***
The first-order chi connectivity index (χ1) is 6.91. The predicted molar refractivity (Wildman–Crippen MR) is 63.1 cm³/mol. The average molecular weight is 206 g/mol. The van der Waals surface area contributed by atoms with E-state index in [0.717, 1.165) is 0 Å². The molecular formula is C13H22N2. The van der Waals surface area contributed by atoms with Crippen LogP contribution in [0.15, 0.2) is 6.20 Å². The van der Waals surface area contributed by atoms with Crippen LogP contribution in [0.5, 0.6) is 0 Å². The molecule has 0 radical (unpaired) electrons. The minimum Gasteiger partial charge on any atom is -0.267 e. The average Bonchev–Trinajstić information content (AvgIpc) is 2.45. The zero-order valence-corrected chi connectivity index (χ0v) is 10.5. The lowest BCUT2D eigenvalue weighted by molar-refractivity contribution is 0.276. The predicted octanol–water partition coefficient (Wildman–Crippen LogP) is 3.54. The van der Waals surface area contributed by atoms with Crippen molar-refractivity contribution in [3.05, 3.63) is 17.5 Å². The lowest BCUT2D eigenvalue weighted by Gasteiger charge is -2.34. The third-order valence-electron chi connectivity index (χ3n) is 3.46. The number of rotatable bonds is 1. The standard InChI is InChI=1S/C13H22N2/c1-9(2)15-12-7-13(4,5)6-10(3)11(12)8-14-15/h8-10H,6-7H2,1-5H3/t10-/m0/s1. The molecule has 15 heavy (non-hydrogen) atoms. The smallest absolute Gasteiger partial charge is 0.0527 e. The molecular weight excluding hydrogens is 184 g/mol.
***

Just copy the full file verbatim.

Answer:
The first-order chi connectivity index (χ1) is 6.91. The predicted molar refractivity (Wildman–Crippen MR) is 63.1 cm³/mol. The average molecular weight is 206 g/mol. The van der Waals surface area contributed by atoms with E-state index in [0.717, 1.165) is 0 Å². The molecular formula is C13H22N2. The van der Waals surface area contributed by atoms with Crippen LogP contribution in [0.15, 0.2) is 6.20 Å². The van der Waals surface area contributed by atoms with Crippen LogP contribution in [0.5, 0.6) is 0 Å². The molecule has 0 radical (unpaired) electrons. The minimum Gasteiger partial charge on any atom is -0.267 e. The average Bonchev–Trinajstić information content (AvgIpc) is 2.45. The zero-order valence-corrected chi connectivity index (χ0v) is 10.5. The lowest BCUT2D eigenvalue weighted by molar-refractivity contribution is 0.276. The predicted octanol–water partition coefficient (Wildman–Crippen LogP) is 3.54. The van der Waals surface area contributed by atoms with Crippen molar-refractivity contribution in [3.05, 3.63) is 17.5 Å². The lowest BCUT2D eigenvalue weighted by Gasteiger charge is -2.34. The third-order valence-electron chi connectivity index (χ3n) is 3.46. The number of rotatable bonds is 1. The standard InChI is InChI=1S/C13H22N2/c1-9(2)15-12-7-13(4,5)6-10(3)11(12)8-14-15/h8-10H,6-7H2,1-5H3/t10-/m0/s1. The molecule has 15 heavy (non-hydrogen) atoms. The smallest absolute Gasteiger partial charge is 0.0527 e. The molecular weight excluding hydrogens is 184 g/mol.